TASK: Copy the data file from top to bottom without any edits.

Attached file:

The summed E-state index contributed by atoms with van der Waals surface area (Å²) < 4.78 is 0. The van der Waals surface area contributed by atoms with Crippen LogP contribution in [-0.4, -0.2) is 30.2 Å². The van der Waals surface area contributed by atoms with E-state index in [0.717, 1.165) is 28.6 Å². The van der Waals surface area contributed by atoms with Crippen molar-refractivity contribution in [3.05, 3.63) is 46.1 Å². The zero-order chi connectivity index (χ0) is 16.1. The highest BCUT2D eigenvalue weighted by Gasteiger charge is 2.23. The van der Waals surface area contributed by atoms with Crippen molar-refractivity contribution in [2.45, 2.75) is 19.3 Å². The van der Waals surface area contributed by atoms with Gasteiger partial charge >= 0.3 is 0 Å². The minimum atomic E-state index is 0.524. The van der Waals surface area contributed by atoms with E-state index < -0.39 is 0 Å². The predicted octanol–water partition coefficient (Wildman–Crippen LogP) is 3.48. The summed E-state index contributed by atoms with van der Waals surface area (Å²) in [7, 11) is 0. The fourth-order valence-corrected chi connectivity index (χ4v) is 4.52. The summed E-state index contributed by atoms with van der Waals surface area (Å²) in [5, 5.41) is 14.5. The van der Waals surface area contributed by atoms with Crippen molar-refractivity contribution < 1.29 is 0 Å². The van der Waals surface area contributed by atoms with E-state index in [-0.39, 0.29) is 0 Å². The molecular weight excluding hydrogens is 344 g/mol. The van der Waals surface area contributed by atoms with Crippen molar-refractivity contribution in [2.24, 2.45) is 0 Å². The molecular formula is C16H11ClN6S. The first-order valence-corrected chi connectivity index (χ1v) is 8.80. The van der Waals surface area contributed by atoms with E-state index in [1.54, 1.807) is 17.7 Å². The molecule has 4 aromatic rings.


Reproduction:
The summed E-state index contributed by atoms with van der Waals surface area (Å²) < 4.78 is 0. The van der Waals surface area contributed by atoms with Crippen LogP contribution in [-0.4, -0.2) is 30.2 Å². The van der Waals surface area contributed by atoms with E-state index in [0.717, 1.165) is 28.6 Å². The van der Waals surface area contributed by atoms with Crippen molar-refractivity contribution in [3.05, 3.63) is 46.1 Å². The zero-order chi connectivity index (χ0) is 16.1. The highest BCUT2D eigenvalue weighted by Gasteiger charge is 2.23. The van der Waals surface area contributed by atoms with Crippen molar-refractivity contribution in [2.45, 2.75) is 19.3 Å². The van der Waals surface area contributed by atoms with Gasteiger partial charge >= 0.3 is 0 Å². The minimum atomic E-state index is 0.524. The van der Waals surface area contributed by atoms with E-state index < -0.39 is 0 Å². The predicted octanol–water partition coefficient (Wildman–Crippen LogP) is 3.48. The summed E-state index contributed by atoms with van der Waals surface area (Å²) in [7, 11) is 0. The fourth-order valence-corrected chi connectivity index (χ4v) is 4.52. The summed E-state index contributed by atoms with van der Waals surface area (Å²) in [5, 5.41) is 14.5. The van der Waals surface area contributed by atoms with Crippen molar-refractivity contribution < 1.29 is 0 Å². The van der Waals surface area contributed by atoms with E-state index in [-0.39, 0.29) is 0 Å². The molecular weight excluding hydrogens is 344 g/mol. The van der Waals surface area contributed by atoms with Crippen molar-refractivity contribution in [2.24, 2.45) is 0 Å². The molecular formula is C16H11ClN6S. The first-order valence-corrected chi connectivity index (χ1v) is 8.80. The van der Waals surface area contributed by atoms with E-state index in [1.54, 1.807) is 17.7 Å². The molecule has 4 aromatic rings.